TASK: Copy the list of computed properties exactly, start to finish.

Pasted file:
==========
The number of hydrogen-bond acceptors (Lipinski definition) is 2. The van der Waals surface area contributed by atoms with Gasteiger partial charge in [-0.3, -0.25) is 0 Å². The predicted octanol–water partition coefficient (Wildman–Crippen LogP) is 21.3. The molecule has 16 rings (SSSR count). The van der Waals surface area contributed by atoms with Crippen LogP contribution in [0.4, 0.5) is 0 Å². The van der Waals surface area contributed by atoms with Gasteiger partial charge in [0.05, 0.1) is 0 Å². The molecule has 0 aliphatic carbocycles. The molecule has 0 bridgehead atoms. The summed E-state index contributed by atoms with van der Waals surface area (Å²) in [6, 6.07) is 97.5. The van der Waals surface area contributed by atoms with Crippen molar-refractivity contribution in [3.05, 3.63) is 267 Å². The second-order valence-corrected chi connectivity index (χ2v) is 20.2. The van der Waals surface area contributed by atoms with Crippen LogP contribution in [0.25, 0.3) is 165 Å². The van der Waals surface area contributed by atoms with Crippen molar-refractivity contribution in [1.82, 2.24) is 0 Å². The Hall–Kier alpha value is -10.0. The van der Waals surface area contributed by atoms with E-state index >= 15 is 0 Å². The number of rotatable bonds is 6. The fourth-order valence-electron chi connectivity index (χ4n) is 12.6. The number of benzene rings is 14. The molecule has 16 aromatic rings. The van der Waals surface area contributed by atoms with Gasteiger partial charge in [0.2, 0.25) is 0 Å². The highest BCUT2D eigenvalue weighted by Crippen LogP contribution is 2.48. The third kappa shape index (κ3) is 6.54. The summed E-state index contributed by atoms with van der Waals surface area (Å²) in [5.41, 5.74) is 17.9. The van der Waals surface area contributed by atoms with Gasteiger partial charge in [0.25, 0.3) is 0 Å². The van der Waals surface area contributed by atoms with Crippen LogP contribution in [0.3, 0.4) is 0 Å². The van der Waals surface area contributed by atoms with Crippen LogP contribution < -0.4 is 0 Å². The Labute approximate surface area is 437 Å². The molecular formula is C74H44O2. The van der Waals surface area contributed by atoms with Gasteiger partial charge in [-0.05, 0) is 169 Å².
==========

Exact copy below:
The number of hydrogen-bond acceptors (Lipinski definition) is 2. The van der Waals surface area contributed by atoms with Gasteiger partial charge in [-0.3, -0.25) is 0 Å². The predicted octanol–water partition coefficient (Wildman–Crippen LogP) is 21.3. The molecule has 16 rings (SSSR count). The van der Waals surface area contributed by atoms with Crippen LogP contribution in [0.4, 0.5) is 0 Å². The van der Waals surface area contributed by atoms with Gasteiger partial charge in [0.05, 0.1) is 0 Å². The molecule has 0 aliphatic carbocycles. The molecule has 0 bridgehead atoms. The summed E-state index contributed by atoms with van der Waals surface area (Å²) in [6, 6.07) is 97.5. The van der Waals surface area contributed by atoms with Crippen molar-refractivity contribution in [3.05, 3.63) is 267 Å². The second-order valence-corrected chi connectivity index (χ2v) is 20.2. The van der Waals surface area contributed by atoms with Crippen LogP contribution in [0.25, 0.3) is 165 Å². The van der Waals surface area contributed by atoms with Crippen molar-refractivity contribution in [1.82, 2.24) is 0 Å². The Hall–Kier alpha value is -10.0. The van der Waals surface area contributed by atoms with E-state index >= 15 is 0 Å². The number of rotatable bonds is 6. The fourth-order valence-electron chi connectivity index (χ4n) is 12.6. The number of benzene rings is 14. The molecule has 16 aromatic rings. The van der Waals surface area contributed by atoms with Gasteiger partial charge in [0.2, 0.25) is 0 Å². The highest BCUT2D eigenvalue weighted by Crippen LogP contribution is 2.48. The third kappa shape index (κ3) is 6.54. The summed E-state index contributed by atoms with van der Waals surface area (Å²) in [5.41, 5.74) is 17.9. The van der Waals surface area contributed by atoms with Gasteiger partial charge in [0.25, 0.3) is 0 Å². The van der Waals surface area contributed by atoms with Crippen LogP contribution in [0.3, 0.4) is 0 Å². The van der Waals surface area contributed by atoms with Crippen LogP contribution < -0.4 is 0 Å². The Labute approximate surface area is 437 Å². The molecular formula is C74H44O2. The van der Waals surface area contributed by atoms with Gasteiger partial charge in [-0.05, 0) is 169 Å².